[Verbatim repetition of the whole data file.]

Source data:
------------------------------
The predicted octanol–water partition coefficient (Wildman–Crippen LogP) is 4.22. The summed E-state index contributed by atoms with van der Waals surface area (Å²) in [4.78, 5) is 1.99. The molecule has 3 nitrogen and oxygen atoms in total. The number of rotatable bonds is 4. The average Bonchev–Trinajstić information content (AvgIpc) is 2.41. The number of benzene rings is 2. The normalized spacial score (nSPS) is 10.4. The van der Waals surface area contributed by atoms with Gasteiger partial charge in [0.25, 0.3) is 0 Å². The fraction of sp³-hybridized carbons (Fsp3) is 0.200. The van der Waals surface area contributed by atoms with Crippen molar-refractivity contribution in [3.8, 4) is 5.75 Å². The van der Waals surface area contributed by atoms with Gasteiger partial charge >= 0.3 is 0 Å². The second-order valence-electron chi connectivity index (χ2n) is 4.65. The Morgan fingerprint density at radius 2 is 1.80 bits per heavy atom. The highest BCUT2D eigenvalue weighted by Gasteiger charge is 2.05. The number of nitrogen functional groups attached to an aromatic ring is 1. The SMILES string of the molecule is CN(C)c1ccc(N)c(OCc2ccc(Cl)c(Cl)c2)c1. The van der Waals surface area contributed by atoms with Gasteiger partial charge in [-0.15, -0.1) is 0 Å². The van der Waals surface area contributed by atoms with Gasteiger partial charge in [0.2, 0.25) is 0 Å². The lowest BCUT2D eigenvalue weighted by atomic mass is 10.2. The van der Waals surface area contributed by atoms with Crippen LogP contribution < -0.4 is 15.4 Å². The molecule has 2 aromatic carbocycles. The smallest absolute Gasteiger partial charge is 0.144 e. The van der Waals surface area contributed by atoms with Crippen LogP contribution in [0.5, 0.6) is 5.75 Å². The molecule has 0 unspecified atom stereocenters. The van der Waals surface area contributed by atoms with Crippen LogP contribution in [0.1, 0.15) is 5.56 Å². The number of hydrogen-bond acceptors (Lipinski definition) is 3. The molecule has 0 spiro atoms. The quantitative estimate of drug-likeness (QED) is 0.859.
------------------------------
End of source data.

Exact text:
The predicted octanol–water partition coefficient (Wildman–Crippen LogP) is 4.22. The summed E-state index contributed by atoms with van der Waals surface area (Å²) in [4.78, 5) is 1.99. The molecule has 3 nitrogen and oxygen atoms in total. The number of rotatable bonds is 4. The average Bonchev–Trinajstić information content (AvgIpc) is 2.41. The number of benzene rings is 2. The normalized spacial score (nSPS) is 10.4. The van der Waals surface area contributed by atoms with Gasteiger partial charge in [0.25, 0.3) is 0 Å². The fraction of sp³-hybridized carbons (Fsp3) is 0.200. The van der Waals surface area contributed by atoms with Crippen molar-refractivity contribution in [3.8, 4) is 5.75 Å². The van der Waals surface area contributed by atoms with Gasteiger partial charge >= 0.3 is 0 Å². The second-order valence-electron chi connectivity index (χ2n) is 4.65. The Morgan fingerprint density at radius 2 is 1.80 bits per heavy atom. The highest BCUT2D eigenvalue weighted by Gasteiger charge is 2.05. The number of nitrogen functional groups attached to an aromatic ring is 1. The SMILES string of the molecule is CN(C)c1ccc(N)c(OCc2ccc(Cl)c(Cl)c2)c1. The van der Waals surface area contributed by atoms with Gasteiger partial charge in [-0.15, -0.1) is 0 Å². The van der Waals surface area contributed by atoms with Gasteiger partial charge in [0.2, 0.25) is 0 Å². The lowest BCUT2D eigenvalue weighted by atomic mass is 10.2. The van der Waals surface area contributed by atoms with Crippen LogP contribution < -0.4 is 15.4 Å². The molecule has 2 aromatic carbocycles. The smallest absolute Gasteiger partial charge is 0.144 e. The van der Waals surface area contributed by atoms with Crippen LogP contribution in [0.5, 0.6) is 5.75 Å². The molecule has 0 unspecified atom stereocenters. The van der Waals surface area contributed by atoms with Crippen LogP contribution in [0.1, 0.15) is 5.56 Å². The number of hydrogen-bond acceptors (Lipinski definition) is 3. The molecule has 0 spiro atoms. The quantitative estimate of drug-likeness (QED) is 0.859.